Digital analysis process can improve children’s cognitive, spatial, and artistic abilities
Reviewed by James Ives, M.Psych. (Editor)Jul 16 2020
New research out of the Japan Advanced Institute of Science and Technology (JAIST) utilizes digital image analysis technology to shed light on some of the challenges children face when representing their imaginations through the medium of paint.
The research also offers concrete insight into the development of children's psyches, and importantly, offers suggestions for educators to improve children's cognitive, spatial, and artistic abilities.
Painting is a recreational and creative activity enjoyed by children across the world. However, children's paintings also serve as crucial artifacts of their perceptions, as they contain the sum of what children see as "essential."
The spatial relationships between objects in paintings represent painters' experiences and technical prowess and tend to indicate shortcomings of either. These are often perceived by viewers of paintings, but until now, detailed evaluation and analysis of children's art has been subjective, relying on the trained eye of an artist or critic.
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JAIST researchers Lan Yu and Yukari Nagai have developed and tested a digital analysis process by which children's paintings can be digitized, categorized, and then thoroughly analyzed. Content, scale, patterns, details, and the relationships between objects in the paintings are objectively quantified and calculated.
Trends identified among the subjects sampled, 182 girls and 234 boys in the Republic of China, indicate that children who have not received instruction display poor abilities to recognize and emulate spatial relationships.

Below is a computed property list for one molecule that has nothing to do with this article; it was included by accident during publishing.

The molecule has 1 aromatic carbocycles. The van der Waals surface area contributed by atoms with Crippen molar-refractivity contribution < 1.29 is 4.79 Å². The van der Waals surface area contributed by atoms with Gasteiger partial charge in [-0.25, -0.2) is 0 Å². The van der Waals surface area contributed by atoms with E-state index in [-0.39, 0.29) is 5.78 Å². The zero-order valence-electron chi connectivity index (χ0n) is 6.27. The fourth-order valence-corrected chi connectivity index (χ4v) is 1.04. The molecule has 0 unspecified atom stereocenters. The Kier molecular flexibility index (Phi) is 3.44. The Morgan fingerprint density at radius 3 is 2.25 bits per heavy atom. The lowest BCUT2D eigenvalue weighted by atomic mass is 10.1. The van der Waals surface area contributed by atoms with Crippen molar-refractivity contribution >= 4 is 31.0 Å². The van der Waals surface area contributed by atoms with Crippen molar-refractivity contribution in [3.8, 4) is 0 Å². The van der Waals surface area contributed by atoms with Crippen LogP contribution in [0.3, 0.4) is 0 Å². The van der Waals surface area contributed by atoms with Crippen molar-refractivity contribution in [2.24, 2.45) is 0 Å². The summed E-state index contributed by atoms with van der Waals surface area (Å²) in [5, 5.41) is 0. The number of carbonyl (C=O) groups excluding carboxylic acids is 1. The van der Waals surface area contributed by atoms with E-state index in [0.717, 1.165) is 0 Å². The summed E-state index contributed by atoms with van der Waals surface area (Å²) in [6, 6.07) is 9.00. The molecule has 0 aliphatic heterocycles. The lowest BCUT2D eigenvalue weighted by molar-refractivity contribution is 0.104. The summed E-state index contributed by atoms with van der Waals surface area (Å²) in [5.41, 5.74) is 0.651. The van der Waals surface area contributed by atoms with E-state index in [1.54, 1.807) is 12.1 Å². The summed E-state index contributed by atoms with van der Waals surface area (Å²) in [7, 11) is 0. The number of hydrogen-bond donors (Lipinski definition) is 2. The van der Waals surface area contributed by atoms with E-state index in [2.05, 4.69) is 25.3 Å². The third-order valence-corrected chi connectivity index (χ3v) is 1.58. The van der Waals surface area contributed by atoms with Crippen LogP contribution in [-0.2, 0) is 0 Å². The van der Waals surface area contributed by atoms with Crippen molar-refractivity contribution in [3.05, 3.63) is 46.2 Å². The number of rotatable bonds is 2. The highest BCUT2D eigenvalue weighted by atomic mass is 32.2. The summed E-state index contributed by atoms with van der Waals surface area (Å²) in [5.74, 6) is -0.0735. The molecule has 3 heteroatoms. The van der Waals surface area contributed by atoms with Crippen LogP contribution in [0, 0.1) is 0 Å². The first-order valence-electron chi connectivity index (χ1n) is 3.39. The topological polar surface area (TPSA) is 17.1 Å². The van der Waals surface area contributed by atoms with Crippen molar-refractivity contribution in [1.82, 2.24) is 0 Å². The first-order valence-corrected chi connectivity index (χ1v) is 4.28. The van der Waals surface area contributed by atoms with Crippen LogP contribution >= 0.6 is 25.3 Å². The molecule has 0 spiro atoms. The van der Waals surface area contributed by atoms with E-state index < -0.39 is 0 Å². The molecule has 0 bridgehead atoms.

The younger the painter, the less likely that he or she will have developed these cognitive abilities. Lack of detail and inability to imitate objects is identified as common to children's painting.
Statistical analysis of the boys and girls in this study indicated that they have different attitudes toward painting; girls preferred participating in painting more than boys did. It was also apparent that girls were more able to accurately imitate real objects when representing them in their paintings.
This research has implications in art education, suggesting that art teachers focus on several key elements which are useful to the cognitive development of young painters. Guiding children to paint objects outside could enhance their awareness of their natural environments.
Focusing instruction on object size, and the ability to recognize and control it, could remedy this crucial deficit in children's paintings. Specifically training students to imitate objects could show significant results in the overall quality of children's paintings. And finally, instruction in composition and creative methods is correlated to increasing the enjoyment and reducing children's perception of difficulty toward painting as a creative process.